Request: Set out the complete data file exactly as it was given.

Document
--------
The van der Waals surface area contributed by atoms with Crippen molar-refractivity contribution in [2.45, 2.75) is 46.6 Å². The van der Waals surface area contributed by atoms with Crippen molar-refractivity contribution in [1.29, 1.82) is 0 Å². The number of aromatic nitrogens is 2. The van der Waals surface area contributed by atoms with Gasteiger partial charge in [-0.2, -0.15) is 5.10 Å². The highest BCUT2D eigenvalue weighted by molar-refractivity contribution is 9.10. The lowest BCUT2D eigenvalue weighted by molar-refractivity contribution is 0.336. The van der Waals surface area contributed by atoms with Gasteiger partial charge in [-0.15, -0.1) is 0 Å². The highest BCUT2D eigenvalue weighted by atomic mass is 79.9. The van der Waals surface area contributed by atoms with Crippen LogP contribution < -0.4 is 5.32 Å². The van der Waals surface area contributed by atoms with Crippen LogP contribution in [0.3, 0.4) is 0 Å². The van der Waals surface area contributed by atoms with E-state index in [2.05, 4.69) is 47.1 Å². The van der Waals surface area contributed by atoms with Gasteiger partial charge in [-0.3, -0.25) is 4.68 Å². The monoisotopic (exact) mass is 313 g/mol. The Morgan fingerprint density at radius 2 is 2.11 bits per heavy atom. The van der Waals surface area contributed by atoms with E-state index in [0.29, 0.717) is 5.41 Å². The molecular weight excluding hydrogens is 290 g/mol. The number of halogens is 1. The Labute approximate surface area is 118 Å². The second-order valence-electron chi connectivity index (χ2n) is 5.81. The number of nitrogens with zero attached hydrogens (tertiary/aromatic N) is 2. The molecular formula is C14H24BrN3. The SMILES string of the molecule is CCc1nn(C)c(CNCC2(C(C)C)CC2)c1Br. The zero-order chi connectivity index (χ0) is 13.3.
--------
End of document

The van der Waals surface area contributed by atoms with Crippen molar-refractivity contribution in [2.45, 2.75) is 46.6 Å². The van der Waals surface area contributed by atoms with Crippen molar-refractivity contribution in [1.29, 1.82) is 0 Å². The number of aromatic nitrogens is 2. The van der Waals surface area contributed by atoms with Gasteiger partial charge in [-0.2, -0.15) is 5.10 Å². The highest BCUT2D eigenvalue weighted by molar-refractivity contribution is 9.10. The lowest BCUT2D eigenvalue weighted by molar-refractivity contribution is 0.336. The van der Waals surface area contributed by atoms with Gasteiger partial charge in [-0.15, -0.1) is 0 Å². The highest BCUT2D eigenvalue weighted by atomic mass is 79.9. The van der Waals surface area contributed by atoms with Crippen LogP contribution < -0.4 is 5.32 Å². The van der Waals surface area contributed by atoms with Crippen LogP contribution in [0.3, 0.4) is 0 Å². The van der Waals surface area contributed by atoms with E-state index in [2.05, 4.69) is 47.1 Å². The van der Waals surface area contributed by atoms with Gasteiger partial charge in [-0.3, -0.25) is 4.68 Å². The monoisotopic (exact) mass is 313 g/mol. The Morgan fingerprint density at radius 2 is 2.11 bits per heavy atom. The van der Waals surface area contributed by atoms with E-state index in [0.29, 0.717) is 5.41 Å². The molecular weight excluding hydrogens is 290 g/mol. The number of halogens is 1. The Labute approximate surface area is 118 Å². The second-order valence-electron chi connectivity index (χ2n) is 5.81. The number of nitrogens with zero attached hydrogens (tertiary/aromatic N) is 2. The molecular formula is C14H24BrN3. The SMILES string of the molecule is CCc1nn(C)c(CNCC2(C(C)C)CC2)c1Br. The zero-order chi connectivity index (χ0) is 13.3.